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Jacob Riis

The "Emancipator of the Slums"

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Jacob Riis was an investigative reporter and a pioneer in photo journalism at the dawn of the 20th century. He used photography to document the appalling conditions under which the poor were living in New York City. Riis knew that his photographs would evoke feelings of guilt that would make people feel some responsibility for the misfortunes of others and inspire them to take action to alleviate their suffering. 

Jacob Riis, The Emancipator of the Slums

Jacob August Riis was born in Denmark in 1849, and immigrated to the United States in 1870 at the age of 21. He arrived in New York City with no money, but like so many other immigrants, he was hoping to make his fortune in America. Unfortunately for Riis, America was in the middle of a depression in 1870, and many people were out of work and homeless. 

Riis managed to find a few odd jobs from time to time, but was unable to find steady work. There were many times that he didn't have enough money for food or shelter and was forced to live on the streets. During the winter months he couldn't sleep outside, so he had to utilize the only option for shelter available to people at that time who had no money - a police lodging house. They were dirty and crowded, and people had to sleep on the bare floor, on newspapers or a plank of wood, but at least they had a roof over their head.

After several months of hunger and homelessness Riis was in total despair. One cold and rainy night, he sat at the river's edge and began to contemplate suicide. After all he thought, no one would notice and no one would care. Then, as he later wrote in his autobiography The Making of an American (1901), a little dog who had befriended him the day before and had followed him around ever since, "crept upon my knees and licked my face and the love of the little beast thawed the icicles in my heart." Well, at least the little dog cared about him. The little dog's affection lifted his spirits enough so that he was able to go on.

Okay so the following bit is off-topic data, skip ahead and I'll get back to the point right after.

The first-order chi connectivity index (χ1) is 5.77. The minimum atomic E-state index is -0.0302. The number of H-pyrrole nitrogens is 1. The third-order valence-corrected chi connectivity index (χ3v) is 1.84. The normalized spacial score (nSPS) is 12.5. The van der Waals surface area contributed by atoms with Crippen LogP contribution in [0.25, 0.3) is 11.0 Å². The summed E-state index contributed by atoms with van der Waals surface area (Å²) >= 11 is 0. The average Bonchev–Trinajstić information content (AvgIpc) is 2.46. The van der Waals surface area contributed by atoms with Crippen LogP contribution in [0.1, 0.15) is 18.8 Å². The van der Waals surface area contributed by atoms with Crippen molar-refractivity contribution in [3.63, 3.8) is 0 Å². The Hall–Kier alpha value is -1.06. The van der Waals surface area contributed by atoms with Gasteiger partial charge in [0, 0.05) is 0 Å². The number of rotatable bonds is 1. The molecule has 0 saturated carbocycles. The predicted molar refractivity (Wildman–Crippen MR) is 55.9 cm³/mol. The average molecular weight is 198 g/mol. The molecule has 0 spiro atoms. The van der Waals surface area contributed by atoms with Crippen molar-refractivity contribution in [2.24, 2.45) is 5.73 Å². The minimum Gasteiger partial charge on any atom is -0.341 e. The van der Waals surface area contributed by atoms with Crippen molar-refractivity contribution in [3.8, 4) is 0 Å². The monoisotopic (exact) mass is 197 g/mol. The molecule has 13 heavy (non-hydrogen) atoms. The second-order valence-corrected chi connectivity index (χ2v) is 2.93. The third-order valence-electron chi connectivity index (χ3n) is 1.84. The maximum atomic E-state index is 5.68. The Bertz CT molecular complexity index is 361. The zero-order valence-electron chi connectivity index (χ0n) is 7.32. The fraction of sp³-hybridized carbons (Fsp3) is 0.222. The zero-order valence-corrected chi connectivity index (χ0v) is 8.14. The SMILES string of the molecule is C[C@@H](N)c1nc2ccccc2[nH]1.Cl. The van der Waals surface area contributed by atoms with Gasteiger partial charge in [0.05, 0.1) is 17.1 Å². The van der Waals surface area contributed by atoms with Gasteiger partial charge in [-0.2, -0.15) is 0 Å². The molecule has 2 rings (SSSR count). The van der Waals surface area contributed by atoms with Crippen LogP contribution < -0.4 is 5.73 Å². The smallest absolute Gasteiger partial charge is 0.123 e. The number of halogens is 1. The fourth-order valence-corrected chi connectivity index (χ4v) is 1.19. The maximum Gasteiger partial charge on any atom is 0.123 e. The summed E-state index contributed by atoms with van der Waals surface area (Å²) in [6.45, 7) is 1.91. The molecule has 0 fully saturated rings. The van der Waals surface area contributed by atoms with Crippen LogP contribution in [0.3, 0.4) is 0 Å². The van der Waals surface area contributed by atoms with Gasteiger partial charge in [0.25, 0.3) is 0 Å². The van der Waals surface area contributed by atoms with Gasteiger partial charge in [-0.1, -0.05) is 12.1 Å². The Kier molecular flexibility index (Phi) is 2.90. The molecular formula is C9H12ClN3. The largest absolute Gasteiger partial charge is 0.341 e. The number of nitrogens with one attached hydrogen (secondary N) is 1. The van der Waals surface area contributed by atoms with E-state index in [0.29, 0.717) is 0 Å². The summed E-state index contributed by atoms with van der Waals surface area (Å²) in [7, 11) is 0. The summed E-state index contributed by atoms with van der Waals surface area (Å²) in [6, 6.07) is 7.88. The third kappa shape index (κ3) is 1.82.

Later that night, Riis was forced by the cold to take refuge in a police lodging house. He tried to sneak the little dog in under his coat, but the desk sergeant saw and made him put it outside. As he slept, Riis was robbed of a small gold locket that he had saved and treasured as a memento from home. He complained to the desk sergeant who got very angry, accused Riis of being a liar, and ordered one of his officers to throw him out.

The little dog had been waiting outside the door all night. When he saw Riis being pushed out the door by the policeman, he bit the officer on the leg. The policeman grabbed the dog and smashed his head against the steps.

This incident could have been the thing that finally pushed Riis over the edge, but instead it transformed his despair into anger. He vowed that somehow he would find a way to avenge the death of that little dog. Soon thereafter he began writing a book he called Hard Times.

His "hard times" continued for a while, but one day his life was changed forever when an acquaintance who ran a telegraph school told him about a job. He said a man who ran a news agency was looking for a "bright young fellow whom he could break in" and offered to write a letter of introduction for him.

Riis was hired by the agency and soon demonstrated a talent for writing. Then he acquired a camera and taught himself photography. By 1877, his reputation had grown so that he was hired as a police reporter for the New York Tribune and the Associated Press. His beat was Police Headquarters on Mulberry Street, one of the worst slums in the city. In 1887, he read about the invention of the magnesium flash and he was one of the first photographers to use flash powder. That enabled him to photograph the tenement interiors and the streets and back alleys of the slums at night. In 1888, Riis left the Tribune and was hired as a photo journalist by the New York Evening Sun where he began his crusade in earnest to publicize the plight of the poor.